Spoiler alert: There’s no psychic maiden in THE PSYCHIC MAIDEN by Jideofor Nwokedi. There’s a crafty con artist named Chi who preys off the spiritual weakness of wealthy church elite. She has a few prophetic dreams, but they could just as easily be her subconscious telling her what she already knows: ease up on the drugs and alcohol and ditch her manipulative co-scammer boyfriend, Dede. The story opens like a thousand other modern thrillers — Chi wakes with amnesia and must uncover her mysterious past. Evidently she was kidnapped by Nigerian terrorists, Boko Haram. Chi’s escape from this terrorist group would make an exciting tale, but instead Nwokedi gives her an easy out — “nice” terrorist Timi takes her under his wing and sets her up as a sham psychic.
Chi is more Whoopi Goldberg in (the movie) Ghost than Patricia Arquette in (the tv show) Medium. She lands a job as a “church psychic” where she gets access to wealthy people with spiritual troubles. She’s able to dupe and fleece her way through several “filthy rich elites” before a Senator with an agenda threatens to shut her down. At its best, THE PSYCHIC MAIDEN reads like a fairly entertaining episode of (the tv shows) Orphan Black, The Mentalist, or even Ed Wood’s 1959 cult creature-feature, Night Of The Ghouls. The fake psychic is a fun trope, but Nwokedi stifles the inherent humor by saddling Chi with emotional problems and a borderline drug addiction. Her unknown past haunts her. Nwokedi does a good job building suspense, holding Chi’s secret back until the story’s final pages. What if Dede is actually a demon who coerced Chi into a life of violence and vengeance?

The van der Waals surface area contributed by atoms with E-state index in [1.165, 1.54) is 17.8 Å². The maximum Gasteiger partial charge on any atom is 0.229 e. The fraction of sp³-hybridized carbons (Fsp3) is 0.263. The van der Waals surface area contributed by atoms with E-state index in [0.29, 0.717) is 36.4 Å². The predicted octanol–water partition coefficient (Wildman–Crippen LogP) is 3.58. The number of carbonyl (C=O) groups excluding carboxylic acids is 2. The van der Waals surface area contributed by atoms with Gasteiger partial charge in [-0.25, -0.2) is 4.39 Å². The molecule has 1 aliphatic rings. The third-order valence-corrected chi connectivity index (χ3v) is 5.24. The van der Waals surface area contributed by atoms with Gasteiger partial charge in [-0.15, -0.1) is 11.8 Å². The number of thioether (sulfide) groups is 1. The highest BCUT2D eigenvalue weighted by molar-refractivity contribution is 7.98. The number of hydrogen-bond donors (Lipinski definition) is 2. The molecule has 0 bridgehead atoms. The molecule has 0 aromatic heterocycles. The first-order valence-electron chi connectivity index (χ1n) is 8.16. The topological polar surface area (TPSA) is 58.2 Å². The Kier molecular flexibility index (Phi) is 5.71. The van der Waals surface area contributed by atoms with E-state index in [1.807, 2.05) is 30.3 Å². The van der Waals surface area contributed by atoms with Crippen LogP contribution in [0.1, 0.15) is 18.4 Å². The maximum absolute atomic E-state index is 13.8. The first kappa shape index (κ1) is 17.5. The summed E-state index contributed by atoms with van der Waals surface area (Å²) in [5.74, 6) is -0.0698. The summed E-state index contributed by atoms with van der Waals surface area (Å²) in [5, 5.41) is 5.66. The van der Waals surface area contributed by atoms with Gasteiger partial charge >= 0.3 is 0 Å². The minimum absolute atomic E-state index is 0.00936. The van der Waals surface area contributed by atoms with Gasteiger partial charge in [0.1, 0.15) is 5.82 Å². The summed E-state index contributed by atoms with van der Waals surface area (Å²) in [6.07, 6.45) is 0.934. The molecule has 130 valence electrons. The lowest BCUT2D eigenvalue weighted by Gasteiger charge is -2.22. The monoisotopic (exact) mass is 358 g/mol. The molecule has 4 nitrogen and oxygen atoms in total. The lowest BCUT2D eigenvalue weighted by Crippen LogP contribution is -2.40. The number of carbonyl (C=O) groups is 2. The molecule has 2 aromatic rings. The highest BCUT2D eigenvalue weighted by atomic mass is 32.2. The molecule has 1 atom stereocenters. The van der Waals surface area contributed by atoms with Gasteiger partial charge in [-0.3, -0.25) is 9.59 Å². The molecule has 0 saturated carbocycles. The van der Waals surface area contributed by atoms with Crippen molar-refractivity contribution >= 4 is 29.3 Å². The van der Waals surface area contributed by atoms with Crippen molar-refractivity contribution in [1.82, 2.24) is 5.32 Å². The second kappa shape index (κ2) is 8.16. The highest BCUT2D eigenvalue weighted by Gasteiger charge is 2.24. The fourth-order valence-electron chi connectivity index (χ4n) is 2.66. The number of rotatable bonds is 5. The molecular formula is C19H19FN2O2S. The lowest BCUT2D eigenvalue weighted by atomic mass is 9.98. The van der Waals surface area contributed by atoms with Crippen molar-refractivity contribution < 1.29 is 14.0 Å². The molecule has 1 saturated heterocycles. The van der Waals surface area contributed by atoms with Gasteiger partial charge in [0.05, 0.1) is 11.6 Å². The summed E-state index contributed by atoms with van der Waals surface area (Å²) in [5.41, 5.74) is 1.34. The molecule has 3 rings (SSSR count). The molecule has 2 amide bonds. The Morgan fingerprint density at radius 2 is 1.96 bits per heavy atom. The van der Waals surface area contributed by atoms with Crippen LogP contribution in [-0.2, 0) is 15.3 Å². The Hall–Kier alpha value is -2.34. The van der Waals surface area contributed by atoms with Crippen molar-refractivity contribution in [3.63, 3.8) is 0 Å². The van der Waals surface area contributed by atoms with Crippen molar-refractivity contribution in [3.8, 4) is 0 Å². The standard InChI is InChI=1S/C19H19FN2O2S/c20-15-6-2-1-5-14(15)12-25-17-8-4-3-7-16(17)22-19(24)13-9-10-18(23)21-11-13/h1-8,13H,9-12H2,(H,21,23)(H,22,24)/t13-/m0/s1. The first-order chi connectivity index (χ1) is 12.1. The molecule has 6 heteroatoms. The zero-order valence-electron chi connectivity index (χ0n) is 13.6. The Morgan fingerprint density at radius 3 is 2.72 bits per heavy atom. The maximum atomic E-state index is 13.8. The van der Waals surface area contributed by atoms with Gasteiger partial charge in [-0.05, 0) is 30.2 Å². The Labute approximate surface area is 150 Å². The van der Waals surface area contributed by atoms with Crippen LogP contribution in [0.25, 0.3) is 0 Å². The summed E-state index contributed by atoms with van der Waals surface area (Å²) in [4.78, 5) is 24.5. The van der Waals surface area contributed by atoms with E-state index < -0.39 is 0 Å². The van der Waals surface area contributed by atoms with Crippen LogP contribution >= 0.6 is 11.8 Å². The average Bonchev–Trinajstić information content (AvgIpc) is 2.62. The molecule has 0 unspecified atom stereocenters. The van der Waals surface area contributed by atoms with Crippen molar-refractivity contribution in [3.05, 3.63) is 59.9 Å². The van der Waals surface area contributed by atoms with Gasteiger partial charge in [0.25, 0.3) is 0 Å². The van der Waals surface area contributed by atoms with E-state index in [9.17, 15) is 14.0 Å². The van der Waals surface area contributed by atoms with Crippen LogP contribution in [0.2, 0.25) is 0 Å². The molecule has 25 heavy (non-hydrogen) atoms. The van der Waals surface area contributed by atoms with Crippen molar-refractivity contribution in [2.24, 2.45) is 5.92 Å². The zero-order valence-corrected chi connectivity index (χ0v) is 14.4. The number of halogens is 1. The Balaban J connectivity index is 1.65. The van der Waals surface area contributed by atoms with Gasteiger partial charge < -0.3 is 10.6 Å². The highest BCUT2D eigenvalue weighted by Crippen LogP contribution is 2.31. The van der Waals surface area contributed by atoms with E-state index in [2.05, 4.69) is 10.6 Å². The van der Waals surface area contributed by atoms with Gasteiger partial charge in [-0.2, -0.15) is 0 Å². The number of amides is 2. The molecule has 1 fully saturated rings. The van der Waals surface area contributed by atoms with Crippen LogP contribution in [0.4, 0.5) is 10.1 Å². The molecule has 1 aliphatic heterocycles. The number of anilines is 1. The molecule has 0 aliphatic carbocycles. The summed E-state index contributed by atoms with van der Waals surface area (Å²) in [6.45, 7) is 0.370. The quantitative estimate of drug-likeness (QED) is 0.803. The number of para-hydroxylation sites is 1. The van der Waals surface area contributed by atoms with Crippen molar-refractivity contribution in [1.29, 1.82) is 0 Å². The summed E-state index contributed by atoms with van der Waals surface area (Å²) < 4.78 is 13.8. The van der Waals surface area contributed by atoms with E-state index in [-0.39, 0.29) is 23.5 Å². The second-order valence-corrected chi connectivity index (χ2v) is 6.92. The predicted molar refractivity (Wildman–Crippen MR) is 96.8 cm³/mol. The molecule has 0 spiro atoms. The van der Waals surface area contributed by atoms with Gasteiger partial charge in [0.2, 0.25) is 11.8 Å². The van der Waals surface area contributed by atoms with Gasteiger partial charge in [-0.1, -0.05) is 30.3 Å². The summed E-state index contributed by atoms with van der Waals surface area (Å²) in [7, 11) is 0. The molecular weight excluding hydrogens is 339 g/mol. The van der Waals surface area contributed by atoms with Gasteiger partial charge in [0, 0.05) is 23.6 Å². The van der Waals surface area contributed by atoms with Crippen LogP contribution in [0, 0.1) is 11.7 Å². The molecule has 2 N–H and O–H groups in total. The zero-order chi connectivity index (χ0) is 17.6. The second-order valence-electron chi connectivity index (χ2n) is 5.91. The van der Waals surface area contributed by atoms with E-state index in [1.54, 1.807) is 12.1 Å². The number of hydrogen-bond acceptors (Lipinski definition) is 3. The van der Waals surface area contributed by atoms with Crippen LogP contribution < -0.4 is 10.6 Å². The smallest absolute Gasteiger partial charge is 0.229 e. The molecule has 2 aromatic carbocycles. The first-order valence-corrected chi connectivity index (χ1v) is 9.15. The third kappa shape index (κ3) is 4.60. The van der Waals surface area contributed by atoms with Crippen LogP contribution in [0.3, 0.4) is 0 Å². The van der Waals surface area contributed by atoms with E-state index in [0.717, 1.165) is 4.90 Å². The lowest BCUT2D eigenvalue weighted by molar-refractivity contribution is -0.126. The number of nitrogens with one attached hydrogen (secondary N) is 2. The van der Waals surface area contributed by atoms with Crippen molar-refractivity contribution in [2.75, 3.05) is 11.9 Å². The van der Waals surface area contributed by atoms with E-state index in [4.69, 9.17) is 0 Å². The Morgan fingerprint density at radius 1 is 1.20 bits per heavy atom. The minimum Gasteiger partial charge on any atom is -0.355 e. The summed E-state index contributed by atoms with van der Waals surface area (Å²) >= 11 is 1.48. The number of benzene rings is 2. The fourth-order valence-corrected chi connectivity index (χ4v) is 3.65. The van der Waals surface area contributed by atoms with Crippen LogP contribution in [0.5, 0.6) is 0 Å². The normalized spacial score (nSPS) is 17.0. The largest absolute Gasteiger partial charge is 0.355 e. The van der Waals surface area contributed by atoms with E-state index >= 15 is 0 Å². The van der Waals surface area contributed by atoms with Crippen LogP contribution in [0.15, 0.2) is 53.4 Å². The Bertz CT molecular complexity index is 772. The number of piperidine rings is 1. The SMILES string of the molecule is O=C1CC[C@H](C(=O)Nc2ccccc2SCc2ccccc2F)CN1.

Despite a compelling premise, THE PSYCHIC MAIDEN stumbles on a number of fronts. Nwokedi does a lot more showing than telling, and the telling itself is rather sloppy. Besides typos and spelling errors, malapropisms abound. Characters have “rib-roaring sex” (which sounds painful), “blow off candles,” and spend blissful moments “in cloud nine”. The sex scenes read like PornHub descriptions, yet manage to be both tactless and dull. He uses big words and complex sentences when simple ones would suffice.
The power of THE PSYCHIC MAIDEN lies in its subtext–the almost casual description of Nigeria’s legacy of corruption and superstition, a place where abhorrent practices like female circumcision still exist. The horror of this story has nothing to do with psychic talents or demon possession, but the real-world human atrocities that still happen every day.
~Rob Errera for IndieReader